Anyway, I'm not here to be converted or to convert anyone. But I do enjoy coming here to be educated about the Catholic faith, which I know little about given my Deep South upbringing. Keep up the good work. I admire your knowledge, your patience and your wisdom.

Mama to One

motherofmany said...

I really appreciate your willingness to point out the good in the Evangelical churches. In the same manner, the Catholic church is much better at making members aware of the history of the church. What I know of the history of Christianity in general I learned at college and through my own research, as it was not taught in any church I attended. I think the consensus was that the history wasn't as important as the basics necessary to salvation, and I can understand the decision. An historian at heart, I wanted more.

Kelly said...

mamatoone, thank you so much for your encouraging post.

I do want to point out that we discourage comments that are personal criticism, so I would prefer you refer to "kooky" ideas rather than kooky people. Also, while Candy might be authoritative, I'm not sure she's marrying off minors!

Amy, I really appreciate your positive post as well.

If I'm remembering correctly, mamatoone, Amy, and Candy, you all attend Baptist churches (though aren't necessarily members).

I know Baptists churches are very independent of one another, but it's my impression that the Southern Baptists tend to be less conservative than the Independent Bible Fundamentalist churches such as the one Candy attends. Would you all agree with that, or not?

motherofmany said...

In my experience, Independant Fundamental Baptist churches are certainly more conservative. One of the (odd) differences with these churches is the argument about church leadership. I have read many a discourse by IFB pastors as to why they will not join the SBC (Southern Baptist Convention), mostly because they feel it is a type of magesterium. SBC is a group of pastors from Southern Baptist churches who meet to decide matters of application for all SB churches (though the decisions are more directed at missions efforts and cultural challenges rather than doctrinal issues). Many fundamentalists see them as too progressive since they vote to include certain definitions of spiritualism, the emergent church, and prosperity/relevant gospels such as the Purpose Driven series.

IFB churches generally do not think there is any authority over the local church except Christ and therefor do not have leadership groups (hence the term Independant in their name) but they are more likely to see the local pastor as authoritative and the local church as 'his' church, or under his direct supervision and decision making. So in a way, IFB churches are more accountable to the personal authority of the pastor, but he is not under the supervision of any other entity. I don't know if I stated that well or not.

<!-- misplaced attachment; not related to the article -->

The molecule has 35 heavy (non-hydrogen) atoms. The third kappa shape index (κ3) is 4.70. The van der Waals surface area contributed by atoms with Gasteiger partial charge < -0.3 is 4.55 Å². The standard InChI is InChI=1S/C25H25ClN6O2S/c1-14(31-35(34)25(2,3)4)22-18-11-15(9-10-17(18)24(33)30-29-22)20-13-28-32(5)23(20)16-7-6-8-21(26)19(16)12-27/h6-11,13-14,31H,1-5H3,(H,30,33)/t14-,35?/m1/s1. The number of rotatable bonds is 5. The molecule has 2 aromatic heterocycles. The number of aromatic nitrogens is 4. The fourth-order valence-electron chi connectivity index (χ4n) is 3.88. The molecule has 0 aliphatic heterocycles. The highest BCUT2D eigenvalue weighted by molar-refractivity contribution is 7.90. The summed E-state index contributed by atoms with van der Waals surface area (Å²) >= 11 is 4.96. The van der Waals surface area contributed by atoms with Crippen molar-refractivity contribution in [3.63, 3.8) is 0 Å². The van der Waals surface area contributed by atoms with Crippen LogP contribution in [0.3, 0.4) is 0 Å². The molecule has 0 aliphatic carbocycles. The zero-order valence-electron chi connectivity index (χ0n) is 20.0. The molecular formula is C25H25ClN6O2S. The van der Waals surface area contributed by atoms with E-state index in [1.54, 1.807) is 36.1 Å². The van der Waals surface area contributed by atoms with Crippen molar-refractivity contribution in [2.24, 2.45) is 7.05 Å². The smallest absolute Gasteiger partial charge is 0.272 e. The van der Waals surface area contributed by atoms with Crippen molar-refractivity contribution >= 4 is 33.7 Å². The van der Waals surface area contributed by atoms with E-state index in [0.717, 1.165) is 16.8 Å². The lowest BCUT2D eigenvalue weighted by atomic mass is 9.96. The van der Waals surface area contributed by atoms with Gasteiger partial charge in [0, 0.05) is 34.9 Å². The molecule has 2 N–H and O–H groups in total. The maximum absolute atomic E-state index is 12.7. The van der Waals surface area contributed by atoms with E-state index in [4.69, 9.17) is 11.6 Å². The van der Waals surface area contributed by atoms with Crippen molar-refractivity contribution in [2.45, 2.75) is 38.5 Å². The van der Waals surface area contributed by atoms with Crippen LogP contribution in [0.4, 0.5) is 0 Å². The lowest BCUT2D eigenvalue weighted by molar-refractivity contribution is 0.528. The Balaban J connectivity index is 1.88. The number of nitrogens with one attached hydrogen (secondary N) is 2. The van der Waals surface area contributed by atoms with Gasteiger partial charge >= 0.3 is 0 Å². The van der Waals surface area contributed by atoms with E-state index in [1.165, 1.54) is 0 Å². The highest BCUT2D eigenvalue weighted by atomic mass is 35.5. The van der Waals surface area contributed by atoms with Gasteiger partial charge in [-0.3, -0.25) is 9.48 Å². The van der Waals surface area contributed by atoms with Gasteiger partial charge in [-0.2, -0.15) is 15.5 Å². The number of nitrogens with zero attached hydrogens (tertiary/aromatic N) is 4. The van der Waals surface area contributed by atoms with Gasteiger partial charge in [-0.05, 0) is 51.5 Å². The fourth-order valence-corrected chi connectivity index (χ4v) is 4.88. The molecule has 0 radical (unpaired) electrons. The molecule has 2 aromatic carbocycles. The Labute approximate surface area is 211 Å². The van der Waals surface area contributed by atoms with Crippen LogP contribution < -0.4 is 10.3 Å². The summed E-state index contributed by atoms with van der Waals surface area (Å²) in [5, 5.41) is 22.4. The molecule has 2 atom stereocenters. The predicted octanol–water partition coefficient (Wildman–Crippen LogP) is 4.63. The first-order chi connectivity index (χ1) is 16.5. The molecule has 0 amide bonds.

But there are also Baptist churches (the ones without I.F. in their name, and sometimes without Baptist in the name!) who are more puritan and see the local church as authoritative to itself but that the pastor has no special authority over the people beyond what all christians have to one another in regard to rebuking and encouraging. So the term baptist is really another large generalization referring to the practice of believers' baptism as opposed to infant baptism (which is the distinction from the Lutherans and Methodists under another general heading of Protestant).

Nancy Parode said...

Amy,

Your comments are very interesting. I don't know much about I.F.B. churches, and you've helped me understand more about them. I worked with an American Baptist pastor many years ago at a military chapel; do you know how American Baptists fit into this "baptist" picture? He wasn't very forthcoming about his particular beliefs, except for stating that he couldn't do ecumenical activities with Roman Catholics. (That turned out to be a sad thing, as it killed off a thriving nondenominational VBS tradition at our base - we went from 150 kids one year - a real blessing, given our tiny worship community - to zero.)

I hope you don't mind me asking you these questions. I, too, love history, and even took a "history of religion in the U.S." course in college, but there's still a lot for me to learn.

Kelly said...

I have read many a discourse by IFB pastors as to why they will not join the SBC (Southern Baptist Convention), mostly because they feel it is a type of magesterium.

Yes, given the history of the Baptists, I think the whole idea of a group such as the SBC is pretty against their roots, which always stressed independence.

I think I remember mentioning in a discussion with Sallie, several months ago, that in the early colonies, the Baptist states were a refuge for Catholics, because the other states had established religions, but the Baptists supported a true "freedom of religion" though they didn't agree with Catholicism.

motherofmany said...

Nancy,

I do not have a great deal of experience with the American Baptists, but in structure I would say they are closer to the SBC. They have a cooperative establishment, where pastor have summits and conferences just like the SBC. They also hire ministers according to convention rules and the pastor is accountable to the synod if he breaks the covenant he makes at his hiring.

As to the specific doctrines, I am not really sure. Most Protestant churches have very similar sounding faith/mission statements, so the differences can take time to realize.

Nancy Parode said...

Thanks, Amy, it helps to get your perspective. I think that some non-Protestants (is that a word?) like myself tend to forget the differences between denominations unless we personally know people who belong to a particular church or denomination and who feel comfortable sharing info with us. I'm glad you do feel comfortable sharing.